So after a month of trying to figure out the real punchline of this blog, and thinking until this point that it was just a freeform commentary on all things art, I’m realizing that I’m equally (if not more) fascinated by the critics’ writing about the art as the art itself. Maybe it’s because I like to write and I’m in awe. Yep, that’s probably it.
Not only am I rocked by their descriptive language, but also their perception of the art. I think: how did they get that, from THAT?
Just “listen” to this, written by Caoimhín Mac Giolla Léith for the Tate online:
Eva Rothschild’s sculptures have been likened to “artefacts from some lost civilisation or from some post-apocalyptic scenario” whose symbolic meanings have all but faded from memory or lie just beyond our current imaginings. Though leavened by wit and humour, especially evident in the choice of titles, their occasional intimations of esoteric magic also hint at something darker. Many perch on spindly stands, while some jut out from high corners, or arc precariously overhead, or appear to hover improbably in mid-air, a narrow cascade of coloured leather strips obscuring their support. Though fundamentally stable, they often appear to twist on their axes or teeter precariously. Her lexicon of forms is instantly recognisable, but surprisingly varied. It includes thick lumpen masses, thin angular slabs, sinuous coils, woven sheets, shaggy fringes and, above all, slender rods of painted wood that kink crazily here and there, creating complex, off-kilter geometries in space.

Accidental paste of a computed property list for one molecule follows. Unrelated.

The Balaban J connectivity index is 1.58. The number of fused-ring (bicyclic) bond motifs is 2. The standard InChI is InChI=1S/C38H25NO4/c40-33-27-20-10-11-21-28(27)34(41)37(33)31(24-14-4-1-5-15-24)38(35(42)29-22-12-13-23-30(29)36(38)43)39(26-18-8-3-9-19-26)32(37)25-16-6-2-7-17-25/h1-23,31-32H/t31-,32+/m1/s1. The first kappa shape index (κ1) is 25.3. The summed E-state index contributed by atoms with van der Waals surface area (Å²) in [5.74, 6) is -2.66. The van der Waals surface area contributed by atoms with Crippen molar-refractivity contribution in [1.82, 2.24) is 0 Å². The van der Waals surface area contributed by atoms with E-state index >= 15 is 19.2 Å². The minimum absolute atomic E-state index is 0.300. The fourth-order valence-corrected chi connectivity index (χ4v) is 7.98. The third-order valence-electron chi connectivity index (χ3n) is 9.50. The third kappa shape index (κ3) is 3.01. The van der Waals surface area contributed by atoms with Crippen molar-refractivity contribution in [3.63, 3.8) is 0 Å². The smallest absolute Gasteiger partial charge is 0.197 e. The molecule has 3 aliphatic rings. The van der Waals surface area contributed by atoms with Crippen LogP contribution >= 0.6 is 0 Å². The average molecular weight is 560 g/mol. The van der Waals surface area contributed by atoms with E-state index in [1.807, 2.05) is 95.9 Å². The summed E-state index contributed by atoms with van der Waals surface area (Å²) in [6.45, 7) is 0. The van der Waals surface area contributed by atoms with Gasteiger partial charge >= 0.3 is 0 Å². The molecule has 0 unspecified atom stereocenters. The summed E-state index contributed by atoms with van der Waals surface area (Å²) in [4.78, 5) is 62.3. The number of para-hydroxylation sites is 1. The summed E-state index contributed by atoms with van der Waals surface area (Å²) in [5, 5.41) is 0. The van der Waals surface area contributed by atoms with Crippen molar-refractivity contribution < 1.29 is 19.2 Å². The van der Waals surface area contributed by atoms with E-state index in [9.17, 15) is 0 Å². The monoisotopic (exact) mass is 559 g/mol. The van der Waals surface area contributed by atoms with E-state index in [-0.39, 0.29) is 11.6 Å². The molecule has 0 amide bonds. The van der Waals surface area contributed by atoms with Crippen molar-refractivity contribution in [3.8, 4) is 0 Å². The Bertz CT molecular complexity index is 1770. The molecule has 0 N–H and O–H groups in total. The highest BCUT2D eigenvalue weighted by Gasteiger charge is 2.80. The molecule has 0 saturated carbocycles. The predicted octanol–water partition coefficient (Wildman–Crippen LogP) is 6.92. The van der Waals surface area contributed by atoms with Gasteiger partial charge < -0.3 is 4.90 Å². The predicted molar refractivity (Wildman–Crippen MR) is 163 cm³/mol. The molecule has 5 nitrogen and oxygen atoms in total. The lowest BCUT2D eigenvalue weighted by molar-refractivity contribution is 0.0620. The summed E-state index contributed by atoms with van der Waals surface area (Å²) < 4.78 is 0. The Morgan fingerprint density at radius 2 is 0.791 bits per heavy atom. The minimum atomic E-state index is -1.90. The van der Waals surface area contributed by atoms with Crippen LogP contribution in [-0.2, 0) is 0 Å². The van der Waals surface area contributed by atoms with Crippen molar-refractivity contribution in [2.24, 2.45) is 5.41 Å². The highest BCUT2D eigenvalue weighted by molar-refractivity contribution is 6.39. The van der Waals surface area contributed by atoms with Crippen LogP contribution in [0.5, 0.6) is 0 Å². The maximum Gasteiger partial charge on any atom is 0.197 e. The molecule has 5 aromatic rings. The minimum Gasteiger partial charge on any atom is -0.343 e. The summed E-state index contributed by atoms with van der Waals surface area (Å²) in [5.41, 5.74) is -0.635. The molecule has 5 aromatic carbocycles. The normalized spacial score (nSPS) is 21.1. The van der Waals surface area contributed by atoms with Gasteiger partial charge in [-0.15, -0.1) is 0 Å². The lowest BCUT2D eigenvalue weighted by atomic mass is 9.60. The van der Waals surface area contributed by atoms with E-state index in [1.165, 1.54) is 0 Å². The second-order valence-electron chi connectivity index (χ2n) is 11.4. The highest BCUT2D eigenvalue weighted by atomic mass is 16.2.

Pretty good stuff.
But a few other things: 1) without the art, there’d be no inspiration for those critics, and 2) many artists are on the fence about the critics… Bad review and your career is over, good review and you are flying high. Artists are beholden to the critics. Sometimes this does not paint a pretty picture.